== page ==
29 Elul, 5773

A New Year’s Prayer by Rabbi Naomi Levy
I’m good at making resolutions, but not always good at keeping them. There are so many goals I’d like to achieve, so many changes I’d like to make. I pray to You, God, for strength. Teach me how to live a meaningful life, to comprehend my true promise, to understand why You have put me here. Let this be a good year, God. A year of health, blessings, love and peace. Amen.

Published in: on September 4, 2013 at 7:36 pm  Comments (1)  

28 Elul, 5773

The New Year is a time to reflect and to make goals/resolutions for a better tomorrow. Reflection is hard; resolutions are often abandoned. So, here is an exercise Dr. Rachel Naomi Remen once suggested to a patient of hers that I believe we can all learn from; review the events of the day for 15 minutes each night and ask the following questions: What surprised me today? What moved or touched me today? What inspired me today? By doing this, we begin the practice, not only of reflecting, but of finding life’s blessings. As we practice, finding those blessings becomes easier and easier until we actually live lives in which we notice blessings as they happen. . . let reflection bring us all to a place of awareness of just how blessed we are.

Published in: on September 3, 2013 at 7:35 pm  Comments (1)  

27 Elul, 5773

From Rabbi Harold Kushner
“A non-Jewish friend once asked me, ‘Harold, what do Jews pray for?’ I answered, ‘Jewish prayer is less a matter of praying for, and more a matter of praying with and praying to.’ As the theologian Martin Buber put it, when we pray, we don’t ask God for anything. We ask God for God. We invite God into our lives, so that the actions we take will be guided by a sense of God’s presence.”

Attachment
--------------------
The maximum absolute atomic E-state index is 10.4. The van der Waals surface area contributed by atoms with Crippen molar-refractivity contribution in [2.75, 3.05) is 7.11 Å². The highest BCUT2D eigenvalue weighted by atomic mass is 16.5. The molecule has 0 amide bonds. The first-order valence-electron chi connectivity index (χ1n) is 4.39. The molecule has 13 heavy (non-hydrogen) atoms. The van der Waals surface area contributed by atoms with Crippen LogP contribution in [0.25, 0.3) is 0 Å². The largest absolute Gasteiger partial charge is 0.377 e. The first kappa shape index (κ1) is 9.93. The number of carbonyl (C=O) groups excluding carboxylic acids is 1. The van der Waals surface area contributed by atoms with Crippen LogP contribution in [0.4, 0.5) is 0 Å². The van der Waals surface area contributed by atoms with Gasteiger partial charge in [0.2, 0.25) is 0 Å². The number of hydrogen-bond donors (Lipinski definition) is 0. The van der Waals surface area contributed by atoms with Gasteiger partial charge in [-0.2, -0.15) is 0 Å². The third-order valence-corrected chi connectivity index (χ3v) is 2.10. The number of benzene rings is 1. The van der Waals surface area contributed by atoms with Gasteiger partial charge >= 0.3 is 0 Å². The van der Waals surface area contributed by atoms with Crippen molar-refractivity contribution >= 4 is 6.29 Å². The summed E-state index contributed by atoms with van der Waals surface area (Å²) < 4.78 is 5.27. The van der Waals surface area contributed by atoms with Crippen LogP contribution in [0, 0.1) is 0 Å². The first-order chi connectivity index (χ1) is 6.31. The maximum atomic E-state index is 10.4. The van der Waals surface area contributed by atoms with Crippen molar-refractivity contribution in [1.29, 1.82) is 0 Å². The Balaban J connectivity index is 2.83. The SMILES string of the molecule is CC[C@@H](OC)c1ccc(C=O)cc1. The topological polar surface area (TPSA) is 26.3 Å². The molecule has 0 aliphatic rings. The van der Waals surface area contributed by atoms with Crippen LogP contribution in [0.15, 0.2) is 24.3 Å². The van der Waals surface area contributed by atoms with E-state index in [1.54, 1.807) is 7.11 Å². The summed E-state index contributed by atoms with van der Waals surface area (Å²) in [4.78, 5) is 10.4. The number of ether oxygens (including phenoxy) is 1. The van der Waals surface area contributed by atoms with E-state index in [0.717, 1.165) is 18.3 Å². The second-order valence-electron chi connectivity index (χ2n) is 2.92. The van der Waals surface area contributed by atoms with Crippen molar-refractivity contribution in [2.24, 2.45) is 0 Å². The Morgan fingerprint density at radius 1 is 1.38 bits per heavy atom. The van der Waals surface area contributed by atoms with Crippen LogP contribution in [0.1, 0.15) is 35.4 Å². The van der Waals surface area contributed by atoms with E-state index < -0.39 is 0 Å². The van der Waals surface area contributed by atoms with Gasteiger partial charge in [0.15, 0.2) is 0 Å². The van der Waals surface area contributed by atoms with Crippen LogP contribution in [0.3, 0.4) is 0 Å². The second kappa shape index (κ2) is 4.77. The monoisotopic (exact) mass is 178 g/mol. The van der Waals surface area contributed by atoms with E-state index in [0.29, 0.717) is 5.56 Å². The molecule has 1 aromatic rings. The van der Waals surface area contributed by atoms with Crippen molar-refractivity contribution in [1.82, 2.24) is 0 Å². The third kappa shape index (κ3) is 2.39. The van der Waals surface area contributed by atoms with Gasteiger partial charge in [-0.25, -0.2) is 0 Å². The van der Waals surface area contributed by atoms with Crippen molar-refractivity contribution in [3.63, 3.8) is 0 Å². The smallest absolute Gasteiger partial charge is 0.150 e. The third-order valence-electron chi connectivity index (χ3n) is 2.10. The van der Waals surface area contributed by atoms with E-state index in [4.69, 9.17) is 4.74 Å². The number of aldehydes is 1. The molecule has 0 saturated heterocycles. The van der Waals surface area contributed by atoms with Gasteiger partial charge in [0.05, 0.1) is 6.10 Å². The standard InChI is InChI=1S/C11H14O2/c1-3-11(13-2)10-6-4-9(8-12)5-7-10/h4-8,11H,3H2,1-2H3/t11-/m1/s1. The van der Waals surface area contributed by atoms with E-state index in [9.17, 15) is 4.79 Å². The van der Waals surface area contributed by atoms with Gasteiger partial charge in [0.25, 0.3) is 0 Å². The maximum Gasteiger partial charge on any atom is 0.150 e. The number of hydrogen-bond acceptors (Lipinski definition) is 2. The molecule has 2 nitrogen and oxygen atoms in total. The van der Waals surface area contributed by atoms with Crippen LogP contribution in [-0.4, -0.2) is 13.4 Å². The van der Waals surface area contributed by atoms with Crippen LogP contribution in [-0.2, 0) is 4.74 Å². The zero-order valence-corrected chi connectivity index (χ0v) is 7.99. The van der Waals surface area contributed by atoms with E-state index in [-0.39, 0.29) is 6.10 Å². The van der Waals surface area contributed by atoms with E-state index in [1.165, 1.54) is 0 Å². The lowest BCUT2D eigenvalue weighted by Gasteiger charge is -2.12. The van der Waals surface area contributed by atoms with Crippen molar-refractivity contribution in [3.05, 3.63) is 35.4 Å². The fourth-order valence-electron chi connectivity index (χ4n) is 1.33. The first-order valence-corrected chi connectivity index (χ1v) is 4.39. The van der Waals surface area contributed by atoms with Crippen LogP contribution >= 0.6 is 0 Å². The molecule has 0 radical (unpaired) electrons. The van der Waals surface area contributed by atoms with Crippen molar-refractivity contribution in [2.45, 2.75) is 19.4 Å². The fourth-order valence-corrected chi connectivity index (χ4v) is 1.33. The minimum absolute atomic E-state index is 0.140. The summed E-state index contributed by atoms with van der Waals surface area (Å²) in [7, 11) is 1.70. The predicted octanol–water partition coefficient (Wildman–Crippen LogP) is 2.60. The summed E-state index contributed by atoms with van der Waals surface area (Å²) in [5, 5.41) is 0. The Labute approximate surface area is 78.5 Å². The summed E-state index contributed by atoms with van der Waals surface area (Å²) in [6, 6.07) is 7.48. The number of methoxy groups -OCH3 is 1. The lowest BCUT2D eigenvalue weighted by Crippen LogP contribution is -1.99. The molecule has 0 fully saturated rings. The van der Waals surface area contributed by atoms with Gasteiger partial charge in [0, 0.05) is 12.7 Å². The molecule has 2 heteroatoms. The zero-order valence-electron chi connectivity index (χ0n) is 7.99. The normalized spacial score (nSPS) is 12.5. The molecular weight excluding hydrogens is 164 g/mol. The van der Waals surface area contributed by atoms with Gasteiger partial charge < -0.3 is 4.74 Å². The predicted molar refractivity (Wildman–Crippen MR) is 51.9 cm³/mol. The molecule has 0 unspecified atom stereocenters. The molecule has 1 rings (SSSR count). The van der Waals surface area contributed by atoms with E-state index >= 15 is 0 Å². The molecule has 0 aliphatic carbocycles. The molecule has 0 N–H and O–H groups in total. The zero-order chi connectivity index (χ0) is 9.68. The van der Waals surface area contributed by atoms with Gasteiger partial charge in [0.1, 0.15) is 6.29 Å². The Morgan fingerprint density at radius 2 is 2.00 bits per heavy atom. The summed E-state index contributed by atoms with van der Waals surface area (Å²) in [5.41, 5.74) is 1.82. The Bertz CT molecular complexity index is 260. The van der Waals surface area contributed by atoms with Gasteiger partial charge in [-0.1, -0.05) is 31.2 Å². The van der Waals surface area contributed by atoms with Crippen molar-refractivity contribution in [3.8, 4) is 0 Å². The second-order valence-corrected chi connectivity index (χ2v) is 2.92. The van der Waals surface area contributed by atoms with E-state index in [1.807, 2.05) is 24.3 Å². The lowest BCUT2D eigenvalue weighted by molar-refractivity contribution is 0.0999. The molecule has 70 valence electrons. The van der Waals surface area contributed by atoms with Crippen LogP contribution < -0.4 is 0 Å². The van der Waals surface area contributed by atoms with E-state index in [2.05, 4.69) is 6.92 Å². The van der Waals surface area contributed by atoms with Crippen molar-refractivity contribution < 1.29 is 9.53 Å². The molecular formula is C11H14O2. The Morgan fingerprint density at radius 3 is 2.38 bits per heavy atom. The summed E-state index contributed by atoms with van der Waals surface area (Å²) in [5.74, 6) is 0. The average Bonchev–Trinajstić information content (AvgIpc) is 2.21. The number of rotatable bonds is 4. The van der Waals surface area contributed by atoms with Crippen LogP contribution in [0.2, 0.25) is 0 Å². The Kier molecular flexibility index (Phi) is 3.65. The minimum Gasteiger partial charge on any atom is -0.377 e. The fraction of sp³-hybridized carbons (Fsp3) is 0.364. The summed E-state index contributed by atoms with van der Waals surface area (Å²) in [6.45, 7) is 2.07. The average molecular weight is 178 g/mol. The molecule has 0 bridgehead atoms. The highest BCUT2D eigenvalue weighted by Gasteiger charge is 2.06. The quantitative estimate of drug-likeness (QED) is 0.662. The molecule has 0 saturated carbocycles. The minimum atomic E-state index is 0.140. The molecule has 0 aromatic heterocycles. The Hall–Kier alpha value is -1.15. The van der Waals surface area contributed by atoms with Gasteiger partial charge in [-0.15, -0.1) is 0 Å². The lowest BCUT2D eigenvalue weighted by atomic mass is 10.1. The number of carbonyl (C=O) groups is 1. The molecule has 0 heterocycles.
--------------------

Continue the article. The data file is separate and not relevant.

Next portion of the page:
Many of us will gather for Rosh Hashanah in just a few days. May we remember these words when we open the Machzor… and hopefully find God waiting for us to finish the sentence.

Published in: on September 2, 2013 at 7:35 pm  Comments (1)  

26 Elul, 5773

A young man speaks with his rabbi. Rabbi, I’m depressed because I have made so many mistakes and committed so many sins. I feel very far from God.
After hearing this, the rabbi shows the man two identical pieces of rope. The rabbi starts cutting the first rope. When we make a mistake, we do shorten the distance between ourselves and God. Like you, I’ve also made many mistakes.
The man says, But you’re the rabbi! Surely you are close to God!
At this point, the rabbi takes the cut pieces of rope and ties them together. He places the two ropes next to each other and says, When we do t’shuvah, we repair the damage we did. Son, look at these two ropes. The one that was cut is now shorter. This is how t’shuvah works. When we successfully perform acts of t’shuvah, we shorten the distance between ourselves and God.

Published in: on September 1, 2013 at 2:45 pm  Leave a Comment